The four key steps of assigning costs to units transferred out and units in ending WIP inventory are formally presented in a production cost report. The production cost report summarizes the production and cost activity within a processing department for a reporting period. A separate report is prepared for each processing department. Rounding the cost per equivalent unit to the nearest thousandth will minimize rounding differences when reconciling costs to be accounted for in step 2 with costs accounted for in step 4.
Using Excel to Prepare a Production Cost Report
Managers typically use computer software to prepare production cost reports. They do so for several reasons:
- Once the format is established, the template can be used from one period to the next.
- Formulas underlie all calculations, thereby minimizing the potential for math errors and speeding up the process.
- Changes can be made easily without having to redo the entire report.
- Reports can be easily combined to provide a side-by-side analysis from one period to the next.
Review Figure 4.9 and then ask yourself: “How can I use Excel to help prepare this report?” Answers will vary widely depending on your experience with Excel. However, Excel has a few basic features that can make the job of creating a production cost report easier. For example, you can use formulas to sum numbers in a column (note that each of the four steps presented in Figure 4.9 has column totals) and to calculate the cost per equivalent unit. Also you can establish a separate line to double-check that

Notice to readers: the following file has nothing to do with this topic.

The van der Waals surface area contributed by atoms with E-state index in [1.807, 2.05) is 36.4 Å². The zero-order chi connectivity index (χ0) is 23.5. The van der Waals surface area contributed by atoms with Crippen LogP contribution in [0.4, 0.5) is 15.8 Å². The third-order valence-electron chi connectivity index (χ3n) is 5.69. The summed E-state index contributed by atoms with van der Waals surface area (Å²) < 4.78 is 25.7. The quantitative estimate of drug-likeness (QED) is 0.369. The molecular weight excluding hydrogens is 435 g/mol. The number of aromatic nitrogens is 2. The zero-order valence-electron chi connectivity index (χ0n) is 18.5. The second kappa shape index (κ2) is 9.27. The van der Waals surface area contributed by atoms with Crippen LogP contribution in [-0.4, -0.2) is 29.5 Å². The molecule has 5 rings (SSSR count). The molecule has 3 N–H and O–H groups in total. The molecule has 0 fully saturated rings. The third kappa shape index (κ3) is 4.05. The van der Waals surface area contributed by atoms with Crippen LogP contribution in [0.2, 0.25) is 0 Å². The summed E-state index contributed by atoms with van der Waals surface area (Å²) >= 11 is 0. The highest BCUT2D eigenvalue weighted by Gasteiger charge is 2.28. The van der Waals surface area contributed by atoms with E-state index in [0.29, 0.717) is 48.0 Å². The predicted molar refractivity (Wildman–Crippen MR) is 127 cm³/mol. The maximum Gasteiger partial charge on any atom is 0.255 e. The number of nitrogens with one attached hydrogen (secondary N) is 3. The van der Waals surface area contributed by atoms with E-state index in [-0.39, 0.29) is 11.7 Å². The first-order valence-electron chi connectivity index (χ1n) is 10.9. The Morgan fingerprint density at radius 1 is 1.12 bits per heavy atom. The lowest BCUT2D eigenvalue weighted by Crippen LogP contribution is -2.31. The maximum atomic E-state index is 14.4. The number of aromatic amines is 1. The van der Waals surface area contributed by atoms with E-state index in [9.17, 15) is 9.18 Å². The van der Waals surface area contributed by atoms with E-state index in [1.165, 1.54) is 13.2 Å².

- the units to be accounted for match the units accounted for; and
- the total costs to be accounted for match the total costs accounted for.
For those who want to add more complex features, the basic data (e.g., the data in Table 4.2) can be entered at the top of the spreadsheet and pulled down to the production cost report where necessary.
An example of how to use Excel to prepare a production cost report follows. Notice that the basic data are at the top of the spreadsheet, and the rest of the report is driven by formulas. Each month, the data at the top are changed to reflect the current month’s activity, and the production cost report takes care of itself.
REVIEW PROBLEM 4.5
Using the information in Note 4.24 "Review Problem 4.4", prepare a production cost report for the Mixing department of Kelley Paint Company for the month ended March 31. (Hint: You have already completed the four key steps in Note 4.24 "Review Problem 4.4". Simply summarize the information in a production cost report as shown in Figure 4.9 "Production Cost Report for Desk Products’ Assembly Department".)
(See solutions to Note 4.24 "Review Problem 4.4" for detailed calculations.)
- A report that summarizes the production and cost activity within a department for a reporting period.